Mircosoft helps local ‘girlz’ get digital
August 21, 2008
By Emily Keller
Company holds technology camp for girls
Teresa Lin spent part of her summer vacation from Skyline High School making an informational podcast about teen sleep deprivation. The activity taught her about technology as well as teamwork.
She was one of nearly 100 high school girls to attend the eighth annual Microsoft DigiGirlz High Technology Camp, which took place from Aug. 11-15 at the company’s Redmond campus.
Teresa, a 16-year-old Sammamish resident, worked with a team of girls to do Internet research, record sound with headsets and microphones, edit the recording with the computer program Audacity and then convert
the finished piece to an MP3 file.
Teresa, a rising junior, said she was eager to learn more about technology because she uses social networking websites like Facebook but does not know what goes on behind the scenes to make it run.
“I don’t know that much about technology, so I’ve been learning so much,” she said.
Microsoft offers the camp for free. Breakfast and lunch are provided but campers must find their own transportation. To qualify, girls must be at least 13 years old at the time of application.
Microsoft received 120 applications and accepted girls on a first-come first-serve basis.
Emily McKeon, senior diversity marketing manager for Microsoft, said the camp is heavily focused on breaking down gender stereotypes in the high-technology industry and is part of a series of Microsoft programs targeted at youth.
“We found girls don’t even consider a career in technology. When they think of technology they think of these geeky guys sitting behind a computer coding and they don’t think of teamwork and diversity,”
According to the College Board, girls made up less than 15 percent of the students who took Advanced Placement computer science tests in the U.S. in 2006 while constituting 56 percent of all Advanced Placement exam-takers.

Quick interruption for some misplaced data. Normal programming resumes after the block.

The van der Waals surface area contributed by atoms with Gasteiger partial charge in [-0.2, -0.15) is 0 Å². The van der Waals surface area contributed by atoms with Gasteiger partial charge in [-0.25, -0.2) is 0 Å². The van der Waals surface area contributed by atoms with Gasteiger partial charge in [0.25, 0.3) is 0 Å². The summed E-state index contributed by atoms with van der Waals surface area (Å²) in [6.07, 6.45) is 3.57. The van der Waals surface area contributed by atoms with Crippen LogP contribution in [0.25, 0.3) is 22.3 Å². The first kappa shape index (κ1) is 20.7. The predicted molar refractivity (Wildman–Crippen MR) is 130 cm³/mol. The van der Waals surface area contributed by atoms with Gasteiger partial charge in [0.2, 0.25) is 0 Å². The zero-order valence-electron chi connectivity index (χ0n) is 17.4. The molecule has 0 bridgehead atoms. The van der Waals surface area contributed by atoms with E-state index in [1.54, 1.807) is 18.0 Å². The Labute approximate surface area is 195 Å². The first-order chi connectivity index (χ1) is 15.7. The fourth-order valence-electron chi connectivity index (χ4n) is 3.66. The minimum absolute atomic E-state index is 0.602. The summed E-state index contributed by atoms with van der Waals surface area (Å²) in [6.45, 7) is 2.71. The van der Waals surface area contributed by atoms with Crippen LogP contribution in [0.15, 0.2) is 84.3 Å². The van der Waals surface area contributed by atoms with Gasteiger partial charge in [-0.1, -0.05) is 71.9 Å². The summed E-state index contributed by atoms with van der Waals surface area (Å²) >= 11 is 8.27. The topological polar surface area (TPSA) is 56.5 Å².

Teresa said she enjoyed the female-only make-up of the camp. “It’s pretty exciting I have to say,” Teresa noted.
The camp began with 35 campers and grew to 45 girls the next year. In addition to Redmond, Microsoft is also holding similar camps this summer in North Dakota, Texas, North Carolina, California, New York, Washington D.C. and Stockholm, Sweden.
McKeon, one of five Microsoft employees who started the camp in 2000, said one of the goals of the camp is for girls to use technology in a variety of professions such as medicine and law rather than steering them solely toward high-technology jobs.
Teresa is working to improve her technology skills for use in the medical field when she gets older. “I’m actually really interested in being a doctor so I’d like to see how medicine can tie into technology,” she said.
This year campers listened to guest speakers Katie Gearlds and Ashley Robinson, players for the Women’s National Basketball Association’s Seattle Storm team. They spoke about teamwork and dedication.
The camp also gives girls the opportunity to watch demonstrations and go on technology tours, attend hands-on workshops and network with Microsoft employees.
“People in Microsoft are really, really open to helping us learn as a group,” Teresa said.
McKeon said she is thrilled to see how camp influences the girls, some of who sign up at the prodding of their mothers.
“It’s amazing to see the change in them,” McKeon said. “The last day they’re in tears. They want to come back for internships. They want to volunteer.”
For more information visit http://www.microsoft.com/about/diversity/programs/camps.mspx.
Reporter Emily Keller can be reached at 392-6434, ext. 242, or firstname.lastname@example.org.